Liberia will today discharge the only confirmed Ebola case remaining in the country, according to the Incident Management System (IMS) boss and Assistant Minister for Preventive Service, Tolbert Nyenswah.
Making the disclosure yesterday at the Ministry of Information, Cultural Affairs and Tourism on Capitol Hill in Monrovia, Minister Nyenswah explained that with the current status of the fight against the Ebola virus in the country, Liberia is close to reaching zero Ebola case, but “we need to be vigilant in our fight against the virus throughout the country.”
“Liberia has clearly passed 12 days without any new confirmed Ebola case. The only patient remaining in an ETU will be discharged from the Chinese ETU as a special event.
But another story, this time from StarAfrica, casts doubt on the official account:
Refugees in Liberia record seven Ebola deaths- official
The Liberia Refugee Repatriation and Resettlement Commission (LRRRC) has disclosed that a total of seven refugees residing in former refugee camps and host communities in Montserrado County have succumbed to the deadly Ebola Virus Disease (EVD).
LRRRC Executive Director Cllr. [Counselor — esnl] Abla Williams said of the total number of deaths, six were Sierra Leonean nationals, while one was a Ugandan doctor, all of whom were residents of communities that previously hosted refugee camps in Montserrado County.
Cllr Williams made the disclosure at the Ministry of Information daily Ebola press conference in Monrovia on Wednesday.
The LRRRC boss noted that there were also several cases of Ebola infection in the former refugee communities of VOA, Low Cost Village, Banjor and Samukai Town in Montserrado county, but indicated that none of the infected persons had died from the virus.
And from the Monrovia Inquirer, another remedial measure:
Cash Assistance To Former Bush Meat Sellers Enters Third Phase
One Hundred and Twelve marketers, mainly women, have benefitted from cash transfer assistance from the United Nations Development Programme (UNDP).
The marketers, former Bush Meat Sellers, each received US$100. They are from the Rally Time market, one of four markets in Monrovia, designated to benefit from the cash transfer assistance. The other markets are Red-light, Waterside, and Duala.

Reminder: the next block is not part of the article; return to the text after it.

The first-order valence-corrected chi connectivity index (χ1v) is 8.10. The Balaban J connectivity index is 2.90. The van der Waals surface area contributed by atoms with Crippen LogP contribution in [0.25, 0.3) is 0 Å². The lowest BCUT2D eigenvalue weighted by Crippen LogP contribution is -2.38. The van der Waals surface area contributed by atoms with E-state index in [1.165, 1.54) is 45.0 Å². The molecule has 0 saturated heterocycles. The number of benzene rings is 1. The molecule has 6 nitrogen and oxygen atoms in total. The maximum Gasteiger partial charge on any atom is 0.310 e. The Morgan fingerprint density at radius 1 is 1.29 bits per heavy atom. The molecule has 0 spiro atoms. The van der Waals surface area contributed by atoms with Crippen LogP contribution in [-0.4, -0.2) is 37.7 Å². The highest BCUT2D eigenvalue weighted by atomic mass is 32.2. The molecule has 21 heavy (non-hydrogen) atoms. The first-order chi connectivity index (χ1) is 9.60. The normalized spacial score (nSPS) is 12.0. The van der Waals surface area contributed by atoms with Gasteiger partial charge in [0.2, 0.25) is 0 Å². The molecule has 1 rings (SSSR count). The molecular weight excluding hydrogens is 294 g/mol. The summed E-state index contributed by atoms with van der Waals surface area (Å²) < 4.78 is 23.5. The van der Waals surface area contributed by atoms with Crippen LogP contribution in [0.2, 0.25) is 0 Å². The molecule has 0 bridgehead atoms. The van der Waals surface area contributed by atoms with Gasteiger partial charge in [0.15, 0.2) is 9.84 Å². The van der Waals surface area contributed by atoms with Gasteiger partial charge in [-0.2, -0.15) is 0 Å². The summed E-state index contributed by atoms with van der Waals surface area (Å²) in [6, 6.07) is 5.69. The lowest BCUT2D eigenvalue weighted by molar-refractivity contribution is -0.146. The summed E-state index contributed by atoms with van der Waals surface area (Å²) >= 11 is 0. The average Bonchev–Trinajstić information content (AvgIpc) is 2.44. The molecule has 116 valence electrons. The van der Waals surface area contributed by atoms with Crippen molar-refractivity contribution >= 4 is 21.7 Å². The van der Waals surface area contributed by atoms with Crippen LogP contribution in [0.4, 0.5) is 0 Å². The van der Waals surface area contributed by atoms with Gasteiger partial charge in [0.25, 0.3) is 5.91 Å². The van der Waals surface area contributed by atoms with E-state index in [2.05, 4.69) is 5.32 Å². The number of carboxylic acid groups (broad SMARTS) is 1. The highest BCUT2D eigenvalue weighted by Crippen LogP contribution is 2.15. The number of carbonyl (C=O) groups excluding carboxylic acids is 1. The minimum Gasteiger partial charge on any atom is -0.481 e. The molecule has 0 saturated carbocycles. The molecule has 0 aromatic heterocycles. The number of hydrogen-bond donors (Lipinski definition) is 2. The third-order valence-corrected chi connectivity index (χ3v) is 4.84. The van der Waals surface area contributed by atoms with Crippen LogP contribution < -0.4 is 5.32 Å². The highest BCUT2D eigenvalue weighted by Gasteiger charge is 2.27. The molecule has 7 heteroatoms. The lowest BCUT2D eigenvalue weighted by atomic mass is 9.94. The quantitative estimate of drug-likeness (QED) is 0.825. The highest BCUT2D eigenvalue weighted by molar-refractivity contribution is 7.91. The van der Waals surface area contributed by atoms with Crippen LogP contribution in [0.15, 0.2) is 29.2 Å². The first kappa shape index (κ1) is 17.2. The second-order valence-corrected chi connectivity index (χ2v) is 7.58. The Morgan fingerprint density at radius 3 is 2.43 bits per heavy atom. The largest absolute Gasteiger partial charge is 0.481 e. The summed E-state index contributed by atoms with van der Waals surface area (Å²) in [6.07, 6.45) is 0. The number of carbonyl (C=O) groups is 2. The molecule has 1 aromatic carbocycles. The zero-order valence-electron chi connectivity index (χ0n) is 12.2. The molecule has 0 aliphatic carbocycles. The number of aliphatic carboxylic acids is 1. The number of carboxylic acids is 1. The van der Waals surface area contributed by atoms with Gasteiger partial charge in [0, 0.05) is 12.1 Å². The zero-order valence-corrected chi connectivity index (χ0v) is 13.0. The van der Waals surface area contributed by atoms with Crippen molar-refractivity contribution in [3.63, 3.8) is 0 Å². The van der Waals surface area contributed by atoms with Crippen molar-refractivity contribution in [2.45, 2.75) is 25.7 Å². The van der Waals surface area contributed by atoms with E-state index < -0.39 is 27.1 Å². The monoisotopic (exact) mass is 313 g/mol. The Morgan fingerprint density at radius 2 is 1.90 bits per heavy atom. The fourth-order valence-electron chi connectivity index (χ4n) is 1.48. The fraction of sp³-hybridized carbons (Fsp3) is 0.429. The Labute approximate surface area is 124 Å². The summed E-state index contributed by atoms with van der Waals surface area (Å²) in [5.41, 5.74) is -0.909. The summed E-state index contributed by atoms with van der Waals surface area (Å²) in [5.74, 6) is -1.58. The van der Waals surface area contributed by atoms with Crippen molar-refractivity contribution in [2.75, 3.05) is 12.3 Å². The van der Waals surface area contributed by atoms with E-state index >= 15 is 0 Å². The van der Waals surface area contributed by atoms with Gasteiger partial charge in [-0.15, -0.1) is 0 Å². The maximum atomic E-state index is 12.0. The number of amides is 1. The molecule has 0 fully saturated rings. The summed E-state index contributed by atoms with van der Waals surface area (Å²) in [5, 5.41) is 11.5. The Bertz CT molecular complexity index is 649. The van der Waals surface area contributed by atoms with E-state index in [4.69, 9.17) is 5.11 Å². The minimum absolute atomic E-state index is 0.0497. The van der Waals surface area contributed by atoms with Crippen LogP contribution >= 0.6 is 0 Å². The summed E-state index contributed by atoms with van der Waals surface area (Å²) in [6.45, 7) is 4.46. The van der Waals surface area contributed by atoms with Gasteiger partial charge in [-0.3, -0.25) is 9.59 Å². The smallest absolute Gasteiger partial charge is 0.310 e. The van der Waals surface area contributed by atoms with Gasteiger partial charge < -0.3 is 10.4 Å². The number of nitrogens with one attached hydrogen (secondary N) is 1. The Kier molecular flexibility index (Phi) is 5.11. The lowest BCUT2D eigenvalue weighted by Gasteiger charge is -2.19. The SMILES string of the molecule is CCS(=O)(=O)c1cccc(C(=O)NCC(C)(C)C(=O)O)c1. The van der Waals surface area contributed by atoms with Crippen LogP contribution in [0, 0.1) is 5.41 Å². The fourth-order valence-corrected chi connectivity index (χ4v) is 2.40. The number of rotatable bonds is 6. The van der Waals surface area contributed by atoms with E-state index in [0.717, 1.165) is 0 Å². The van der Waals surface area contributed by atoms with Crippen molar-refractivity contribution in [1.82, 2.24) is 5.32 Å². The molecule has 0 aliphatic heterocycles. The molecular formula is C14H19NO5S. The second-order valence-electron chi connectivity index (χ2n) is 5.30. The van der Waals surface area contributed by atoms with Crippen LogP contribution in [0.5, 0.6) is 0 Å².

The cash assistance is to help women in this category, find alternative livelihoods in the wake of the ban placed on the sale of bush meat. According to health authorities, Bush meat is one of the major sources for the rapid spread of the Ebola Virus Disease (EVD).
On to Sierra Leone with the Guardian:
Ebola ‘leaves 12,000 orphans in Sierra Leone’
- UK charity’s survey shows scale of crisis caused by disease, with children who lost parents facing a dire future
The devastating impact of the Ebola crisis was laid bare this week with a report showing more than 12,000 children have been orphaned by the disease in Sierra Leone.
They have been identified in the first national survey of orphans, which was conducted by the British charity Street Child. It says the future for these children is dire. Many are living in fear without the support and security of parents, but the charity says there is light at the end of the tunnel “if the international aid community works together”.
The charity found that some children, rejected by their friends because of the stigma of Ebola, have tried to take their own lives, while girls are being forced into commercial sex work to earn money for food their parents would have previously provided.
Its case studies expose the vulnerability of those left behind without an adult for support.
CCTV Africa covers economic impacts:
Ebola’s Devastation on Sierra Leone’s Economy
Sierra Leone is to receive more than 80 million dollars immediately to help the country end the Ebola outbreak and recover from its effects. The IMF pledged a 187 million dollars financial aid package for Sierra Leone to support the country’s struggling economy.
And StarAfrica offers some criticism:
S/Leone CSOs fault post-Ebola plan
Three civil society organizations have criticized the Sierra Leone government`s approach towards its post Ebola development plan, describing it as deeply flawed.
Health Alert, Health for All Coalition and WASHNet Sierra Leone in a joint statement released Wednesday said the government’s failure to engage local communities in drawing the plan, which is being presented at the ongoing anti-Ebola conference in Brussels, makes it unlikely to succeed.
“We noticed that the engagement process has been going on but not participatory. There is no real involvement of community people,” said Victor Lansana Koroma, Executive Director of Health Alert.